Caribbean Women Writers: Essays from the First International Conference (Paperback)

Caribbean Women Writers: Essays from the First International Conference By Selwyn R. Cudjoe (Editor) Cover Image

Caribbean Women Writers: Essays from the First International Conference (Paperback)

By Selwyn R. Cudjoe (Editor)

$29.65


Sold Out (Available to Order)
An anthology of essays collected from the first international conference on Caribbean women writers, 1988.
Selwyn R. Cudjoe is professor and chair of Africana studies at Wellesley College. His books include V. S. Naipaul: A Materialist Reading, published by the University of Massachusetts Press.
Product Details ISBN: 9780870237324
ISBN-10: 0870237322
Publisher: University of Massachusetts Press
Publication Date: November 9th, 1990
Pages: 400
Language: English
"Selwyn Cudjoe has made an important contribution to the field of Caribbean studies in editing Caribbean Women Writers. In 1988 he organized a conference as Wellesley College that brought together fifty women authors and critics, mainly Anglophone, to discuss their contemporary literature. The resultant volume provides a rich source for understanding why the authors write and how the critics interpret their works with respect to the Caribbean cultural setting."—World Literature Today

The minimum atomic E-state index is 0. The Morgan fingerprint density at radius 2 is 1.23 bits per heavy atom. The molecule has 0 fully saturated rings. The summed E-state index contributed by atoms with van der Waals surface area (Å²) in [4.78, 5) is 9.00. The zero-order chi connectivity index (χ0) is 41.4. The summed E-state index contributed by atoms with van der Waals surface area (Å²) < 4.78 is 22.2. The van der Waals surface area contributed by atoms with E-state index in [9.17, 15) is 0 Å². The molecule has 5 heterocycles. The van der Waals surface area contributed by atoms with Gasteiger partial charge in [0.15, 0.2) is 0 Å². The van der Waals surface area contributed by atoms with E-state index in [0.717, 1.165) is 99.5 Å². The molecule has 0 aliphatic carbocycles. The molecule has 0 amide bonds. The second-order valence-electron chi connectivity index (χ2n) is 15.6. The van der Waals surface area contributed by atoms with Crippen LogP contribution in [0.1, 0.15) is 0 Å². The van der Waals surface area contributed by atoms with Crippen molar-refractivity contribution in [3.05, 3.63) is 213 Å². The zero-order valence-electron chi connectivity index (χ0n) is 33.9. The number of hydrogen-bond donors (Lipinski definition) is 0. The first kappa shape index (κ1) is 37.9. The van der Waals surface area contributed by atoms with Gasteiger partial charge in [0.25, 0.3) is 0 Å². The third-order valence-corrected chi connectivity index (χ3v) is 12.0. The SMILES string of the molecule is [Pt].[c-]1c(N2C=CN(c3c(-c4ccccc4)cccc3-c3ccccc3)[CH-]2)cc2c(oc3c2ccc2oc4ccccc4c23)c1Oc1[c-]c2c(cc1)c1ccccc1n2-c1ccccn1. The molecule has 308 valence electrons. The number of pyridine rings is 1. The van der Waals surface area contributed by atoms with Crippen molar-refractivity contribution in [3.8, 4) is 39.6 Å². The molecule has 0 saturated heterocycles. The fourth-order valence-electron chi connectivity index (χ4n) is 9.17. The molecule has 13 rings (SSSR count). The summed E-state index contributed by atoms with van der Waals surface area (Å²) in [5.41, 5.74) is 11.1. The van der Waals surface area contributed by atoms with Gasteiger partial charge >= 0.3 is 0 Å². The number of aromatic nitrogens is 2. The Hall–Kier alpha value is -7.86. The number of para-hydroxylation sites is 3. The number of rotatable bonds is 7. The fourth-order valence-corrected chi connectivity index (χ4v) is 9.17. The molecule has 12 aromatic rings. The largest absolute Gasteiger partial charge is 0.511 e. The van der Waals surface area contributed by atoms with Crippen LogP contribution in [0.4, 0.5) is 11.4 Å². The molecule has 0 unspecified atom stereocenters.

"This landmark volume analyzes Caribbean feminist traditions, giving voice to writers' own statements. . . . [These statements are] particularly useful, . . . remarkable examples of theorizing the politics of identities, language uses, and colonial education systems through autobiography and the personal voice."—Choice

"Anthologies are by nature ambitious endeavors. To represent a variety of styles, points of view, and subject matter in one volume is not an easy task--particularly when the subject has only recently gained popularity and still lacks a full critical literature. Caribbean Women Writers triumphs over those odds, offering a lively dialogue between critics and authors that works to formulate an emerging literary tradition. Cudjoe's presentation emphasizes the active and cooperative elements of such a tradition, one shaped by what Laure Niesen de Abruna terms 'alienation within alienation.' He juxtaposes essays or review of a writer's work with the author's own explanation of the forces that drive her to write."—San Francisco Review of Books